SXSW takes over Austin with new music and technology SXSW takes over Austin with new music and technology
The popular South by Southwest Music Conference and Festival in Austin, TX, logged another successful outing this March 2012, featuring some memorable moments as... SXSW takes over Austin with new music and technology

The popular South by Southwest Music Conference and Festival in Austin, TX, logged another successful outing this March 2012, featuring some memorable moments as well as some unexpected ones.

Running from March 9 to March 18, the festival is actually three separate events in one: the well-known music event that features over 2,000 artists playing in over 90 Austin-area venues, a film festival, and “SXSW Interactive,” which is an event that focuses on technological advances.

“SXSW Film” premiered Joss Whedon’s thriller “The Cabin in the Woods” and screened over a hundred other works, including documentaries, shorts, and animations. “SXSW Interactive” focused on location-based technology with presentations including “The Making of Twittamentary,” along with featuring appearances by the likes of Samsung, Google, and Microsoft.

The 2012 Music Festival took over the city, with none other than Bruce Springsteen offering the keynote speech. Springsteen paid tribute to various musical influences including Woody Guthrie, Elvis, and Johnny Rotten, and he had advice for the younger musical artists in the crowd.

“So rumble, young musicians, rumble”, he was quoted by the Associated Press in the conclusion of his speech. “Open your ears and open your hearts. Don’t take yourself too seriously, and take yourself as seriously as death itself.”

Springsteen and his E Street Band then performed a nearly three hour show at the Austin City Limits Moody Theatre. The set included old favorites as well as cuts off the new “Wrecking Ball” album. The Boss started and ended the show with two Woody Guthrie songs in celebration of the folk legend’s centennial birthday.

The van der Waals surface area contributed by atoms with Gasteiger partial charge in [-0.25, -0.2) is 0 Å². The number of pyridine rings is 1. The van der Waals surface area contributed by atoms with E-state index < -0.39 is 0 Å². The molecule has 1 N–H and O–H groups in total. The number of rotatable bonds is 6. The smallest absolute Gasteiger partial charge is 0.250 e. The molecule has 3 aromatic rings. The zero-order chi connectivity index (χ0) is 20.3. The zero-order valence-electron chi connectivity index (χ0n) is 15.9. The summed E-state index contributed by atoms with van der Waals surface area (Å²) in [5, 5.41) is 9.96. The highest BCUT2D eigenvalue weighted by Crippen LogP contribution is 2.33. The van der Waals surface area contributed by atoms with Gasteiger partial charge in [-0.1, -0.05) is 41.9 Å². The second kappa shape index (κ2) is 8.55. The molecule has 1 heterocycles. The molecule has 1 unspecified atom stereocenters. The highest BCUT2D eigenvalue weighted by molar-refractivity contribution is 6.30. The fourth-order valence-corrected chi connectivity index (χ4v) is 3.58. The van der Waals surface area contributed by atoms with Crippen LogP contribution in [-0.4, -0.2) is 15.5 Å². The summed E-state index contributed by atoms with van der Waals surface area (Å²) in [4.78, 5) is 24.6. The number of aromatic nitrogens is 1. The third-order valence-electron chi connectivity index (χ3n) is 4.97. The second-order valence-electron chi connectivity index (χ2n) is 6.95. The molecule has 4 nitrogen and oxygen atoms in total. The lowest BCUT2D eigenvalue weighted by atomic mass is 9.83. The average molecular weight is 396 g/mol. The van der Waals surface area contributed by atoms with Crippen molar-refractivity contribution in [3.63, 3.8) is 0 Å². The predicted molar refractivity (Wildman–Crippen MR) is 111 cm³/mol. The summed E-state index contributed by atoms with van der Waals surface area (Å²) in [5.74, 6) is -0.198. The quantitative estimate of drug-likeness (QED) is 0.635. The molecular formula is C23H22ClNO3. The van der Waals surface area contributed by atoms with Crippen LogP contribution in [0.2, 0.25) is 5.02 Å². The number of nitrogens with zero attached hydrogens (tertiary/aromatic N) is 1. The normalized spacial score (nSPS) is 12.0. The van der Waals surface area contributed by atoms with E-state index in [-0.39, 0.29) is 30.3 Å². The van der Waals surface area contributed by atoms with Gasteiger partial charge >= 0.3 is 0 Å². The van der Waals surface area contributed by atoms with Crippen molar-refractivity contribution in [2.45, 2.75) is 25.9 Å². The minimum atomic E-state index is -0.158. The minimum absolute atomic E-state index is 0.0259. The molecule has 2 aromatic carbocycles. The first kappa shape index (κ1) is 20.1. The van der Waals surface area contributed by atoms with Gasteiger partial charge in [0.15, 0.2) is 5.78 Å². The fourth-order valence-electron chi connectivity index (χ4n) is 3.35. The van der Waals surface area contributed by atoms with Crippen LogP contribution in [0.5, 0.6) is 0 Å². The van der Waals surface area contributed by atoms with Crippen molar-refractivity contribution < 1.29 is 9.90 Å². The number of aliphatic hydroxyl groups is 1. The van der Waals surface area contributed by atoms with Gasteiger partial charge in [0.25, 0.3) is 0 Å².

In her first performance outside of Los Angeles in several years, Fiona Apple took the stage at National Public Radio’s evening showcase. Her set list included songs from her first three albums as well as her latest, “The Idler Wheel is wiser than the Driver of the Screw, and Whipping Cords will serve you more than Ropes will ever do,” her first release in seven years.

Apple’s comeback was well-received by the crowd and marked the first date in a small spring tour in which the singer-songwriter will play in large metropolitan areas including New York and Washington, D.C.

One of the most attractive aspects for festival fans is the chance to see a favorite artist in an unusual way or in a different arena. For instance, Dallas native Norah Jones eschewed her earlier work to perform only songs from her new “Little Broken Hearts” album in a Saturday, March 17 set at La Zona Rosa. Earlier in the week she had gigged with her country side group, The Little Willies.

Begun as a showcase of indie rockers 25 years ago, the SXSW has matured into one of the premier international cultural events of the year. Taking advantage of the overlap between music and technology, SXSW Interactive has seen immense growth since 2007, having boosted the trajectory of both Twitter and Foursquare in recent years.

At this year’s conference, Viacom’s Music and Logo Group president Van Toffler announced this summer’s launch of a digital platform designed to help artists build audience and revenue.

The Artist.MTV platform, now in beta form, was designed to help bands build up their MTV webpages, stream music and video, sell tickets and merchandise and maintain contact with their fan bases. For fans, the platform promises more direct content from and access to their favorite bands.
The platform’s summer launch is planned to coincide with MTV’s Video Music Awards show in August 2012.